National and international experts today 29 March 2016, urged the governments of climate vulnerable countries to ensure the highest level of integrity, transparency and accountability in the overall management of their respective adaptation funds.
‘Following the Paris Agreement, Bangladesh and other climate-affected countries must work together for building individual and collective capacity to ensure the highest level of integrity, transparency and accountability to offset a range of governance deficits which can adversely affect the adaptation efforts of vulnerable countries’, they said during a day-long deliberation on adaptation financing.
Organised by Transparency International Bangladesh (TIB), the ‘Integrity Dialogue on Climate Change Adaptation Finance Transparency: Accountability and Participation’ was held at the Bangabandhu International Conference Center (BICC), where delegates from Australia, Germany, India, Indonesia, Kenya, Malaysia, the Maldives, Nepal, the Netherlands, Sri Lanka and the USA along with reputed national experts deliberated on multi-dimensional aspects of climate finance issues, more particularly climate change adaptation finance.
Touching on challenges of defining the word ‘adaptation’, there was a consensus among the panelists that, adaptation to climate change risk is already putting additional strain on development efforts in countries like Bangladesh. The speakers also voiced concern about the absence of concrete and time-bound commitment from the developed countries, meager flow of grant-based public fund, mal-adaptation or non- consideration of the local climate risks in adaptation projects and programmes and non-disclosure of project-related information. Other areas of concern included the inadequate participation of local communities in adaptation planning and monitoring of the implementation projects, absence of meaningful grievance redress system and complicated finance and accounting system.
The speakers unanimously agreed that climate change funds are not free from governance weaknesses. As many cases of irregularities in the planning and implementation phases of climate projects have already come under spotlight, it is now high time for precautionary action worldwide, they said. The speakers also highlighted that there should be transparency and accountability on the part of developed countries. They also urged the developed countries to fully implement their commitment abiding by the polluters pay principle where the affected developing countries would get climate finance as grant and not as loan. They also suggested using digital technology for disclosure of climate finance-related information to ensure transparency and accountability of all stakeholders.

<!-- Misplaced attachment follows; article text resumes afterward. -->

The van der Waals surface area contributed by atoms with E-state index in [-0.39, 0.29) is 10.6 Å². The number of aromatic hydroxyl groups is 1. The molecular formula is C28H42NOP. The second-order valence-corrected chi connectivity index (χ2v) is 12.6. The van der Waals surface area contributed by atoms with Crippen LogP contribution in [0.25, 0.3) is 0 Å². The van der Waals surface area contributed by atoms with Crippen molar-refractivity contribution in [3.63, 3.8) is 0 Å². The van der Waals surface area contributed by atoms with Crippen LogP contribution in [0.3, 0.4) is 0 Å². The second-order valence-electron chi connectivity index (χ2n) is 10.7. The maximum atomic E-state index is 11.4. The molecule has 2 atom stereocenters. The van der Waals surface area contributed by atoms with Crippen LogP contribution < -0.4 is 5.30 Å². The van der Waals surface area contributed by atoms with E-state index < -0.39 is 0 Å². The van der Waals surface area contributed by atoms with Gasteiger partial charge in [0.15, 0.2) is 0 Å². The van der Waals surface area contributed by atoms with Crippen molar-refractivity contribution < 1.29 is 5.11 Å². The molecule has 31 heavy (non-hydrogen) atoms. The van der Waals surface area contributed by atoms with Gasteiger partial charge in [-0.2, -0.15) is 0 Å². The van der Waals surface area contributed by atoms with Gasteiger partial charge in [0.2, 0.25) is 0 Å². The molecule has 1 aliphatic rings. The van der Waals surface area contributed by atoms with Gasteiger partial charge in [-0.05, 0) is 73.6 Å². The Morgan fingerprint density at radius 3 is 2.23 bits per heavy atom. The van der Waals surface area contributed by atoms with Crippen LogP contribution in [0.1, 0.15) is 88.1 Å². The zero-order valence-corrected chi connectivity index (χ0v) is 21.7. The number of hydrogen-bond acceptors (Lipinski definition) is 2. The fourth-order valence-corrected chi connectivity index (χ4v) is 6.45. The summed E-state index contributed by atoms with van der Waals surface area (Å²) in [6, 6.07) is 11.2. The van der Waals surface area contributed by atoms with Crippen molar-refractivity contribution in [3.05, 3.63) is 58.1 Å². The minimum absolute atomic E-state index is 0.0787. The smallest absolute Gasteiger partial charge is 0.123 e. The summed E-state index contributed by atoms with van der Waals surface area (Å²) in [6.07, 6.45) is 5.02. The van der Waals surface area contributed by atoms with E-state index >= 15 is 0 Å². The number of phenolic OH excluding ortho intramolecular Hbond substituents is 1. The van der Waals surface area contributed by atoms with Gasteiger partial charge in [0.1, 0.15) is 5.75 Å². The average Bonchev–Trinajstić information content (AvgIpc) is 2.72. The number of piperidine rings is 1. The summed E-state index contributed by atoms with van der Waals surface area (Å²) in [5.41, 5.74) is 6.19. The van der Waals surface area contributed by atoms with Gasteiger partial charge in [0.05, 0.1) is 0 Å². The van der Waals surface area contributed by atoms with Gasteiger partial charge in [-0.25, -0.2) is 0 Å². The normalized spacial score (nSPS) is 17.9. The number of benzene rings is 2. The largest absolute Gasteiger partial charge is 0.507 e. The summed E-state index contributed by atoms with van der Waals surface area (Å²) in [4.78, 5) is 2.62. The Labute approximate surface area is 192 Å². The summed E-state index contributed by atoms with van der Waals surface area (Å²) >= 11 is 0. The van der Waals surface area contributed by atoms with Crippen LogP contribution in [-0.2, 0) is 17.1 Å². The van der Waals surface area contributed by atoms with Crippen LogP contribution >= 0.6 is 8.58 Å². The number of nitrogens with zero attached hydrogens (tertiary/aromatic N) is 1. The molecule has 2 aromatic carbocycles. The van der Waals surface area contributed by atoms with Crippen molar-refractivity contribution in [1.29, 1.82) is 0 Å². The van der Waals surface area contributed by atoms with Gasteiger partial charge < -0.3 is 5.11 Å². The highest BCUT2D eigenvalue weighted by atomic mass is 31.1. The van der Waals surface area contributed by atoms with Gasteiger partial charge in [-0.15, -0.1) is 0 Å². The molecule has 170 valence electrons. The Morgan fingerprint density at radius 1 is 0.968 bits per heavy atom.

Chief Guest of the concluding session Mr. Masud Ahmed, Comptroller and Auditor General of Bangladesh acknowledged that while it will take a while to reach the international standard, his office has so far successfully audited more than hundred climate projects.
Dr. Ahsan Uddin Ahmed, Technical Adviser, Green Climate Fund and Executive Director of Centre for Global Change (CGC) also spoke in the concluding session as one of the Guests of Honour.
Inaugurating the dialogue in the morning session, Dr. Iftekharuzzaman, Executive Director of TIB said some 27 million people of Bangladesh are likely to be displaced as a result of severe climate change affects in the near future. He said TIB is keen to ensure that proper action is taken to shield climate finance are free from governance deficits.
Dr. Saleemul Huq, Director, International Center for Climate Change and Development, Dr. Fazle Rabbi Sadek, Member, Bangladesh Delegation to COP-21 and Coordinator Community Climate Change Project, PKSF and Mr. Alpha Kaloga, Lead Analyst, Adaptation Fund NGO Network spoke in the first technical session on ‘Scope and Challenges in Adaptation Finance – Sustained Flow of Fund after the Paris Agreement,’ moderated by Professor Dr. Sumaiya Khair, TIB's Deputy Executive Director.
The session on Transparency, Accountability and Participation in Adaptation Finance: Developed Country Perspective was moderated by Ms. Annaka Peterson Carvalho, Senior Program Officer, Oxfam America. Emeritus Professor Ainun Nishat, Centre for Climate Change and Environmental Research of BRAC University, Dr. Timothy Mark Cadman, Research Fellow, Institute for Ethics, Governance and Law, Griffith University, Australia, Mr. Sanjoy Vashisht, Director, Climate Action Network in South Asia (CANSA) from India and M. Zakir Hossain Khan, Senior Program Manager, Climate Finance Governance of TIB also spoke.
Mizan R. Khan, Professor, Department of Environmental Science and Management, North South University, Dhaka, Dr. A.K. Enamul Haque, Professor, Department of Economics, East West University, Dhaka, Bjoern Surborg, PhD, Climate Finance Governance Project, Principal Adviser, GIZ Office Bangladesh and Mr. Ian Tellam of Adaptify, Netherland spoke in the session on the ‘Developing Country Perspectives on Climate Adaptation Fund,’ moderated by Dr. A. Atiq Rahman, Executive Director, Bangladesh Center for Advance Studies.
It may be mentioned here that adaptation fund is one of the seven major pots created under various international cooperation frameworks to fight against effects of climate change worldwide. TIB is the front-runner in the climate finance governance research and advocacy in Bangladesh since 2011 for ensuring integrity, transparency, accountability and participation in all types of climate funds in Bangladesh.